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Form features

With HTML5’s expanded form options, you can now create smarter forms. As well as all the standard form input types, you get so much more from HTML5, including:

  • datetime
  • datetime-local
  • date
  • month
  • week
  • time
  • number
  • range
  • email
  • URL

It’s now also possible to add sliders, date pickers, placeholder text, and validation through a new placeholder attribute – but we’ll go into more detail about this later.

Placeholder attribute

Let’s touch on it right now. HTML5 introduced a placeholder attribute, which can be used along with the <input> element to give users a hint for data entry fields. This can help you create better forms. But, be aware that you can’t use this attribute with assistive technologies.

Local web storage

With previous HTML versions, data is stored locally via cookies. HTML5 uses web storage instead of cookies, thanks to a scripting API. This means that data can still be stored locally, but is done so in much larger quantities.

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Server-sent events

A server-sent event is when a web page receives updated data from a server automatically. While this was possible with HTML4, the webpage would still have to “ask” for this data.

The difference with HTML5 is that it supports one-way server-sent events, which is where data is continuously sent from a server to the browser. This is incredibly useful for Twitter feeds, news feeds, stock prices, etc. – anything that needs constant updating.

Did HTML5 kill Flash?

It’s often said that ‘HTML5 replaced Flash’, but did it really? HTML5 is sometimes compared to Adobe Flash, but the truth is it’s not a direct equivalent. For multimedia content on par with Flash, HTML5 needs to work closely with CSS and JavaScript. That said, HTML5 is an alternative to Adobe’s platform in this context, and has had a huge take-up amongst web developers when it comes to online multimedia.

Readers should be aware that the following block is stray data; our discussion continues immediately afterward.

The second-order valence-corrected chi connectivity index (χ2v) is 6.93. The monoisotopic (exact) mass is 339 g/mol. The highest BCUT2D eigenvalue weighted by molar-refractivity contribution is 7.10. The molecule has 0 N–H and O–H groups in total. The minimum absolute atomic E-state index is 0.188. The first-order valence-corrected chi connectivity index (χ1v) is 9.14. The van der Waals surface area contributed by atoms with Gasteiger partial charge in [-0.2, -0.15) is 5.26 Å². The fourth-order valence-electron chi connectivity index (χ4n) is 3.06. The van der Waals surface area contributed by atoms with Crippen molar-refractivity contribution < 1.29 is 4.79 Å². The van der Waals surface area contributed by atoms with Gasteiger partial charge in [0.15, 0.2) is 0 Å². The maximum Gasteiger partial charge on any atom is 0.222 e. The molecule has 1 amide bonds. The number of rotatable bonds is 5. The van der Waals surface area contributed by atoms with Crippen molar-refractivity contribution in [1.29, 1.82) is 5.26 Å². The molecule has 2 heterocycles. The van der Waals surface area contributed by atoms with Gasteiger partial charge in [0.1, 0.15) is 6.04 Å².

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How to use HTML5

If you’re already familiar with older HTML versions, HTML5 isn’t hard to learn at all. HTML5 is fully backwards-compatible, meaning all your old code should work with the new features. Getting started is as simple as changing the doctype on the first line of each HTML page. You probably don’t need to worry about your site breaking, since obsolete elements should still render in HTML5 – but now you have access to a whole new range of elements.

What can HTML5 do?

So who uses HTML5? As the latest web standard, HTML5 is in widespread use, from huge corporate sites to student web projects, if you’re on a modern, well-designed website, chances are it takes advantage of HTML5 features.

Ever since its first public draft in 2008, web developers and designers have been finding ways to innovate with HTML5. From mixing flat elements with animation and 3D effects, to dynamically pulling content from various sources, HTML5 has enabled creations that would’ve been hard to imagine just a few years ago. Creative Bloq has put together 23 amazing HTML examples to show off what HTML5 can do.

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Which browsers support HTML5?

The latest versions of all the biggest browsers out there – like Internet Explorer, Google Chrome, Apple Safari, Mozilla Firefox, and Opera  – support most HTML5 features, but not all of them. Opera and Google Chrome are currently the most compatible with HTML5, with Safari and Firefox coming next. Although Internet Explorer is considered the least compatible, it does partially or fully support most features of HTML5.

I am a serial tech entrepreneur, entrepreneurial ecosystem builder and a web developer.